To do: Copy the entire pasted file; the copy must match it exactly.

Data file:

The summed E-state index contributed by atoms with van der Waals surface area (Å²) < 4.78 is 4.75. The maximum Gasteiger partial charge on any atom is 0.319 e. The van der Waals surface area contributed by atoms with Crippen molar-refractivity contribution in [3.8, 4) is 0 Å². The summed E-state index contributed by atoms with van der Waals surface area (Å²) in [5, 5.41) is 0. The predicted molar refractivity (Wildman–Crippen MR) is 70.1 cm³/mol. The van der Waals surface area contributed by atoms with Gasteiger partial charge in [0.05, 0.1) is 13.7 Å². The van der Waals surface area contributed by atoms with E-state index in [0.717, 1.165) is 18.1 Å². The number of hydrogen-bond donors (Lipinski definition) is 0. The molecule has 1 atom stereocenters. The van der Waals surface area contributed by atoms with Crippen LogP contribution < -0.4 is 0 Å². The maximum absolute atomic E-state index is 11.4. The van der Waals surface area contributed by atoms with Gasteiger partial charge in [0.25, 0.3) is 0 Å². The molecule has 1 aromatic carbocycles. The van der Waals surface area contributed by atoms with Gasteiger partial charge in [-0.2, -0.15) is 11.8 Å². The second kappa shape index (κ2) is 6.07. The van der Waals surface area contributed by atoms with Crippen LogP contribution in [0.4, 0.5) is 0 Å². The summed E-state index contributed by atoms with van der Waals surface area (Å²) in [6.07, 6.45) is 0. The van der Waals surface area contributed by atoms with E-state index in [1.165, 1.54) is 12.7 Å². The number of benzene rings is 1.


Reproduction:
The summed E-state index contributed by atoms with van der Waals surface area (Å²) < 4.78 is 4.75. The maximum Gasteiger partial charge on any atom is 0.319 e. The van der Waals surface area contributed by atoms with Crippen molar-refractivity contribution in [3.8, 4) is 0 Å². The summed E-state index contributed by atoms with van der Waals surface area (Å²) in [5, 5.41) is 0. The predicted molar refractivity (Wildman–Crippen MR) is 70.1 cm³/mol. The van der Waals surface area contributed by atoms with Gasteiger partial charge in [0.05, 0.1) is 13.7 Å². The van der Waals surface area contributed by atoms with E-state index in [0.717, 1.165) is 18.1 Å². The number of hydrogen-bond donors (Lipinski definition) is 0. The molecule has 1 atom stereocenters. The van der Waals surface area contributed by atoms with Crippen LogP contribution < -0.4 is 0 Å². The maximum absolute atomic E-state index is 11.4. The van der Waals surface area contributed by atoms with Gasteiger partial charge in [0.25, 0.3) is 0 Å². The molecule has 1 aromatic carbocycles. The van der Waals surface area contributed by atoms with Gasteiger partial charge in [-0.2, -0.15) is 11.8 Å². The second kappa shape index (κ2) is 6.07. The van der Waals surface area contributed by atoms with Crippen LogP contribution in [0.4, 0.5) is 0 Å². The summed E-state index contributed by atoms with van der Waals surface area (Å²) in [6.07, 6.45) is 0. The van der Waals surface area contributed by atoms with E-state index in [1.165, 1.54) is 12.7 Å². The number of benzene rings is 1.